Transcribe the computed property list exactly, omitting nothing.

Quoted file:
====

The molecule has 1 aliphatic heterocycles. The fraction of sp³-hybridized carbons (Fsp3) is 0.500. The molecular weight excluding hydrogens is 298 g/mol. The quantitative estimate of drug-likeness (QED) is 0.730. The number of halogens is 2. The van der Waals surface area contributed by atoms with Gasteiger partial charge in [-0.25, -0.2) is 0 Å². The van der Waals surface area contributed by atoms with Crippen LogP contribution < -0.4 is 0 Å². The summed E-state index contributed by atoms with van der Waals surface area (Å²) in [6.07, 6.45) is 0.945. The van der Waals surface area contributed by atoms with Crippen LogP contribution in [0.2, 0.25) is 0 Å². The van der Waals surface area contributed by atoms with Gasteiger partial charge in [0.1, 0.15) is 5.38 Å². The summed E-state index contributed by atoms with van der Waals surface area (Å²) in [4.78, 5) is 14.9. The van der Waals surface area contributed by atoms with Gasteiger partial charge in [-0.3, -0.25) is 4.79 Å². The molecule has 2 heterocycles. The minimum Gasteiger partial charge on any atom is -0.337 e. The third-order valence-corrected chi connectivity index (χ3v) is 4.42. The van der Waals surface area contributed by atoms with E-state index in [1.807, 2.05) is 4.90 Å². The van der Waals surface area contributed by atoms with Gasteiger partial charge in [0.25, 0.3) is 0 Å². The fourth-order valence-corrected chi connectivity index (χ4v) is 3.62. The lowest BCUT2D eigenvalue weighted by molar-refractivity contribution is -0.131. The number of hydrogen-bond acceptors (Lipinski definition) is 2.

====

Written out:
The molecule has 1 aliphatic heterocycles. The fraction of sp³-hybridized carbons (Fsp3) is 0.500. The molecular weight excluding hydrogens is 298 g/mol. The quantitative estimate of drug-likeness (QED) is 0.730. The number of halogens is 2. The van der Waals surface area contributed by atoms with Gasteiger partial charge in [-0.25, -0.2) is 0 Å². The van der Waals surface area contributed by atoms with Crippen LogP contribution < -0.4 is 0 Å². The summed E-state index contributed by atoms with van der Waals surface area (Å²) in [6.07, 6.45) is 0.945. The van der Waals surface area contributed by atoms with Crippen LogP contribution in [0.2, 0.25) is 0 Å². The van der Waals surface area contributed by atoms with Gasteiger partial charge in [0.1, 0.15) is 5.38 Å². The summed E-state index contributed by atoms with van der Waals surface area (Å²) in [4.78, 5) is 14.9. The van der Waals surface area contributed by atoms with Gasteiger partial charge in [-0.3, -0.25) is 4.79 Å². The molecule has 2 heterocycles. The minimum Gasteiger partial charge on any atom is -0.337 e. The third-order valence-corrected chi connectivity index (χ3v) is 4.42. The van der Waals surface area contributed by atoms with E-state index in [1.807, 2.05) is 4.90 Å². The van der Waals surface area contributed by atoms with Gasteiger partial charge in [0.25, 0.3) is 0 Å². The fourth-order valence-corrected chi connectivity index (χ4v) is 3.62. The lowest BCUT2D eigenvalue weighted by molar-refractivity contribution is -0.131. The number of hydrogen-bond acceptors (Lipinski definition) is 2.